How to Talk to a Widower.
Booklist Reviews 2007 May #2
Mixing pathos and comedy in equal measure, Tropper (Everything Changes, 2005) tells the story of "slim, sad, and beautiful" Doug Parker. A year after his wife Hailey's death in a plane crash, 29-year-old widower Doug is still grieving heavily and has abandoned all pretense at civility and discretion. When people ask him how he's doing, he makes the mistake of actually telling them the truth, which inevitably includes a catalog of his antidepressant medications and his ongoing nightmares. Yet people keep making demands on him: his sweet, emotionally bereft stepson wants Doug to adopt him; Doug's twin sister, Claire, wants to set him up on a series of blind dates; and his agent is pressuring him to write a book as a spin-off of his wildly popular magazine column on mourning, but Doug refuses to become the "poster boy for young widowers." With superb comic timing, Tropper keeps the sappiness at bay by juxtaposing tender scenes that often feature Doug's reminiscences about meeting and marrying his wife with very funny, often vitriolic dialogue.
LJ Reviews 2007 March #1
Not yet 30 and already a widower, Doug Parker must contend with a demanding twin sister who wants him to start dating and a stepson who would rather live with Doug than his own dad. With a reading group guide; optioned by Paramount -Pictures. Copyright 2007 Reed Business Information.
LJ Reviews 2007 May #1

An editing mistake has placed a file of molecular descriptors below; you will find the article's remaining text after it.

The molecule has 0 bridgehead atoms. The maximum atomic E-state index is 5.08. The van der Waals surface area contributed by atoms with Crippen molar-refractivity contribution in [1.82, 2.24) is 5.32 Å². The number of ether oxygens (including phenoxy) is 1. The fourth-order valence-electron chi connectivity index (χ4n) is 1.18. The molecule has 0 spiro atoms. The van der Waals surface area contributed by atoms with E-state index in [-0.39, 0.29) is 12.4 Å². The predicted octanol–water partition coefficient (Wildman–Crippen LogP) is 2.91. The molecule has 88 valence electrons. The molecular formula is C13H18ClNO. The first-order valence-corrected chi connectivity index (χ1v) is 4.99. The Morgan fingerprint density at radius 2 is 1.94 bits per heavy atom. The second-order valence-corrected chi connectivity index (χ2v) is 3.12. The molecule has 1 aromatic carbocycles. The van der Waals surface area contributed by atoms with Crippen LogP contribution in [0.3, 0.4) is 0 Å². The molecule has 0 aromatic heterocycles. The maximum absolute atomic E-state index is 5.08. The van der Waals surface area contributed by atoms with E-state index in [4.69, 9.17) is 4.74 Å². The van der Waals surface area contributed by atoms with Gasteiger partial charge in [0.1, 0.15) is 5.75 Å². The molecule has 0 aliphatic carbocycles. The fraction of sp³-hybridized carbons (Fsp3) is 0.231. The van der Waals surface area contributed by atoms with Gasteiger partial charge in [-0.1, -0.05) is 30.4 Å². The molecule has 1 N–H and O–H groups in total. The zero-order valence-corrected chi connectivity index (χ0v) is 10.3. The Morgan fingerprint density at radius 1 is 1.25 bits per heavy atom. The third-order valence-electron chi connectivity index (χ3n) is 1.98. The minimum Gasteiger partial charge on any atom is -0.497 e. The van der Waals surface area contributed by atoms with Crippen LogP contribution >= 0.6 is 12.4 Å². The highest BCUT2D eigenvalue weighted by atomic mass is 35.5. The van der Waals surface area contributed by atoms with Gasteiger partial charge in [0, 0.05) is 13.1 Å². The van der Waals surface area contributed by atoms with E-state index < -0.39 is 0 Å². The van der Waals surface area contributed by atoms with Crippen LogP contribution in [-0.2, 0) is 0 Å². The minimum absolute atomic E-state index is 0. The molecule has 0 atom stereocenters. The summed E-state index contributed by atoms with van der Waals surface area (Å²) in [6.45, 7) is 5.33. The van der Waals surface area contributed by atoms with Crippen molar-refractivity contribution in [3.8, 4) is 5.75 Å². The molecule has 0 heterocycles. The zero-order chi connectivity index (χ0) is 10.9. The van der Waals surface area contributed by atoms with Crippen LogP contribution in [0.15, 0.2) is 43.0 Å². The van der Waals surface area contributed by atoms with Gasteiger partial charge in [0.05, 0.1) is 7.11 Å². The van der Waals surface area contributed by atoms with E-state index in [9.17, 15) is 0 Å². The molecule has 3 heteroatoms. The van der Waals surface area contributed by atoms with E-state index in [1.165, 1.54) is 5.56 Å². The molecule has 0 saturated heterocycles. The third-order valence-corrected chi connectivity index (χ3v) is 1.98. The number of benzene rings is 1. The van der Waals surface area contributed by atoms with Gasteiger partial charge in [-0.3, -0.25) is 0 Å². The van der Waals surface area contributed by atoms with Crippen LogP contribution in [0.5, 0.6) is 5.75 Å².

"I had a wife. Her name was Hailey. Now she's gone. And so am I." That's the mantra of 29-year-old Doug Parker in this latest from Tropper (Everything Changes). Doug spends endless days immersed in drinking and generally doing nothing. Oh, that's not quite true. He sits on the front steps of the home he shared with Hailey and throws rocks at the rabbits that march across his lawn. He also writes a column called "How To Talk to a Widower" for M magazine. Who wouldn't feel sorry for Doug? But pity, he's learned, "is like a fart. You can tolerate your own, but you simply can't stand anyone else's." Women, like meatloaf-toting neighbor Laney Potter, want to heal him; his family, especially discontented twin Claire, want him to snap out of it; and Hailey's 16-year-old son wants Doug to become his legal guardian. Tropper has the twentysomething guy thing down to a science. His prose is funny and insightful, his characters quirky and just a bit off-balance but decent enough to take to our hearts. Ultimately, a series of perhaps unexpected events (including meeting Russ's very cool young guidance counselor) just might bring Doug back to the land of the living. A wonderful read; highly recommended. Paramount Pictures has already optioned the book. [See Prepub Alert, LJ 3/1/07.]-Bette-Lee Fox, Library Journal Copyright 2007 Reed Business Information.
PW Reviews 2007 April #3
A portrait of a modern guy in crisis, Tropper's third novel (Everything Changes ; The Book of Joe ) follows Doug Parker, whose life is frozen into place at 29 when Hailey, his wife of two years, is killed in a plane crash. Unable to leave the tony suburban house they once shared, he spends his days reliving their brief marriage from the moment he found her sobbing in his office over troubles with her first husband. At the same time, Doug's magazine column about grieving for his wife has made him irresistible to the media (book deals, television spots and the like are proffered) and to a wide array of women who find him "slim, sad and beautiful." Though stepson Russ is getting in trouble at school and Doug's pregnant twin sister, Claire, moves in, no amount of crying to strippers can keep Doug from the temptations of his best friend's wife or Russ's guidance counselor. Alternately flippant and sad, Tropper's book is a smart comedy of inappropriate behavior at an inopportune time. (July)[Page 27]. Copyright 2007 Reed Business Information.